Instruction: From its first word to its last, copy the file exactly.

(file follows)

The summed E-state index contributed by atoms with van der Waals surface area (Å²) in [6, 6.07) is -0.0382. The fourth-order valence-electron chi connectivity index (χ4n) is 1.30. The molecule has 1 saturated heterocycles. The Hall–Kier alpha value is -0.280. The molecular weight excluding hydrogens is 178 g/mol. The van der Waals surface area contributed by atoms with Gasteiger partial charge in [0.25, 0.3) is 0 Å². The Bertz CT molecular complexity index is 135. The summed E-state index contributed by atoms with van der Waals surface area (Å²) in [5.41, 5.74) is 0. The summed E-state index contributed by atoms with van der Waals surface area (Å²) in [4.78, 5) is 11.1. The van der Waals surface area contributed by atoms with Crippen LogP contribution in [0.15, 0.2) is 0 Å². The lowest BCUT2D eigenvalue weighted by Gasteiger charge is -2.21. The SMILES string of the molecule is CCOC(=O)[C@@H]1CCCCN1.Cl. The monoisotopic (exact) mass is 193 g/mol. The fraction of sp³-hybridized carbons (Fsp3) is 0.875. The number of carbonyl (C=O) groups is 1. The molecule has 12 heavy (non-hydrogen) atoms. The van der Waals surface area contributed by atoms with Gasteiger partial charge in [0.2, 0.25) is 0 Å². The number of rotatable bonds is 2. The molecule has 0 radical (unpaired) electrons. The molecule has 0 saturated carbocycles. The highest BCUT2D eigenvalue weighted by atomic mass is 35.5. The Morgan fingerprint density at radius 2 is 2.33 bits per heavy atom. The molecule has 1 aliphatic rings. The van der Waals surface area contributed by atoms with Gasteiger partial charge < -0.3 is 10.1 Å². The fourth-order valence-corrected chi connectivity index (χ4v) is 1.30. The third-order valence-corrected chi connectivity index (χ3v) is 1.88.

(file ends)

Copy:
The summed E-state index contributed by atoms with van der Waals surface area (Å²) in [6, 6.07) is -0.0382. The fourth-order valence-electron chi connectivity index (χ4n) is 1.30. The molecule has 1 saturated heterocycles. The Hall–Kier alpha value is -0.280. The molecular weight excluding hydrogens is 178 g/mol. The van der Waals surface area contributed by atoms with Gasteiger partial charge in [0.25, 0.3) is 0 Å². The Bertz CT molecular complexity index is 135. The summed E-state index contributed by atoms with van der Waals surface area (Å²) in [5.41, 5.74) is 0. The summed E-state index contributed by atoms with van der Waals surface area (Å²) in [4.78, 5) is 11.1. The van der Waals surface area contributed by atoms with Crippen LogP contribution in [0.15, 0.2) is 0 Å². The lowest BCUT2D eigenvalue weighted by Gasteiger charge is -2.21. The SMILES string of the molecule is CCOC(=O)[C@@H]1CCCCN1.Cl. The monoisotopic (exact) mass is 193 g/mol. The fraction of sp³-hybridized carbons (Fsp3) is 0.875. The number of carbonyl (C=O) groups is 1. The molecule has 12 heavy (non-hydrogen) atoms. The van der Waals surface area contributed by atoms with Gasteiger partial charge in [0.2, 0.25) is 0 Å². The number of rotatable bonds is 2. The molecule has 0 radical (unpaired) electrons. The molecule has 0 saturated carbocycles. The highest BCUT2D eigenvalue weighted by atomic mass is 35.5. The Morgan fingerprint density at radius 2 is 2.33 bits per heavy atom. The molecule has 1 aliphatic rings. The van der Waals surface area contributed by atoms with Gasteiger partial charge < -0.3 is 10.1 Å². The fourth-order valence-corrected chi connectivity index (χ4v) is 1.30. The third-order valence-corrected chi connectivity index (χ3v) is 1.88.